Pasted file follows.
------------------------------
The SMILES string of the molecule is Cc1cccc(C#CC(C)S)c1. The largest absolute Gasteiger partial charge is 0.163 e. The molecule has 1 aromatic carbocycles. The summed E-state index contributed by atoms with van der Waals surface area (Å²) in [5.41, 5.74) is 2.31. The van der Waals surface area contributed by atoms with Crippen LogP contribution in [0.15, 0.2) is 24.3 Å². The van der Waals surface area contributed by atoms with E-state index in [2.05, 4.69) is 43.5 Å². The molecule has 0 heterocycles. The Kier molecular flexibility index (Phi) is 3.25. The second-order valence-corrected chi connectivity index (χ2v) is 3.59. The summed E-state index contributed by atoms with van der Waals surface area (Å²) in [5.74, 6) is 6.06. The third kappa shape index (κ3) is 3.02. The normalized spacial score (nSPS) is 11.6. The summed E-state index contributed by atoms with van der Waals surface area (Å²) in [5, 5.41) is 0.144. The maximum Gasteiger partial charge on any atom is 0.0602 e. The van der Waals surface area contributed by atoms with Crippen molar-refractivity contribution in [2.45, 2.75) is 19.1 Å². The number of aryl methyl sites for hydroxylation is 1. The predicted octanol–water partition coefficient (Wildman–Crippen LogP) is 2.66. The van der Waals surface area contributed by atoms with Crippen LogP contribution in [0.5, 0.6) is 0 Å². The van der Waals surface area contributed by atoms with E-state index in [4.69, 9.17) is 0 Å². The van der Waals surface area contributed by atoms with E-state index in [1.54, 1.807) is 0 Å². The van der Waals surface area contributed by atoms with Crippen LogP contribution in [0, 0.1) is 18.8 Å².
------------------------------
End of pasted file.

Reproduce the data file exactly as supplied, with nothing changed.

The SMILES string of the molecule is Cc1cccc(C#CC(C)S)c1. The largest absolute Gasteiger partial charge is 0.163 e. The molecule has 1 aromatic carbocycles. The summed E-state index contributed by atoms with van der Waals surface area (Å²) in [5.41, 5.74) is 2.31. The van der Waals surface area contributed by atoms with Crippen LogP contribution in [0.15, 0.2) is 24.3 Å². The van der Waals surface area contributed by atoms with E-state index in [2.05, 4.69) is 43.5 Å². The molecule has 0 heterocycles. The Kier molecular flexibility index (Phi) is 3.25. The second-order valence-corrected chi connectivity index (χ2v) is 3.59. The summed E-state index contributed by atoms with van der Waals surface area (Å²) in [5.74, 6) is 6.06. The third kappa shape index (κ3) is 3.02. The normalized spacial score (nSPS) is 11.6. The summed E-state index contributed by atoms with van der Waals surface area (Å²) in [5, 5.41) is 0.144. The maximum Gasteiger partial charge on any atom is 0.0602 e. The van der Waals surface area contributed by atoms with Crippen molar-refractivity contribution in [2.45, 2.75) is 19.1 Å². The number of aryl methyl sites for hydroxylation is 1. The predicted octanol–water partition coefficient (Wildman–Crippen LogP) is 2.66. The van der Waals surface area contributed by atoms with Crippen LogP contribution in [0.5, 0.6) is 0 Å². The van der Waals surface area contributed by atoms with E-state index in [4.69, 9.17) is 0 Å². The van der Waals surface area contributed by atoms with E-state index in [1.54, 1.807) is 0 Å². The van der Waals surface area contributed by atoms with Crippen LogP contribution in [0, 0.1) is 18.8 Å².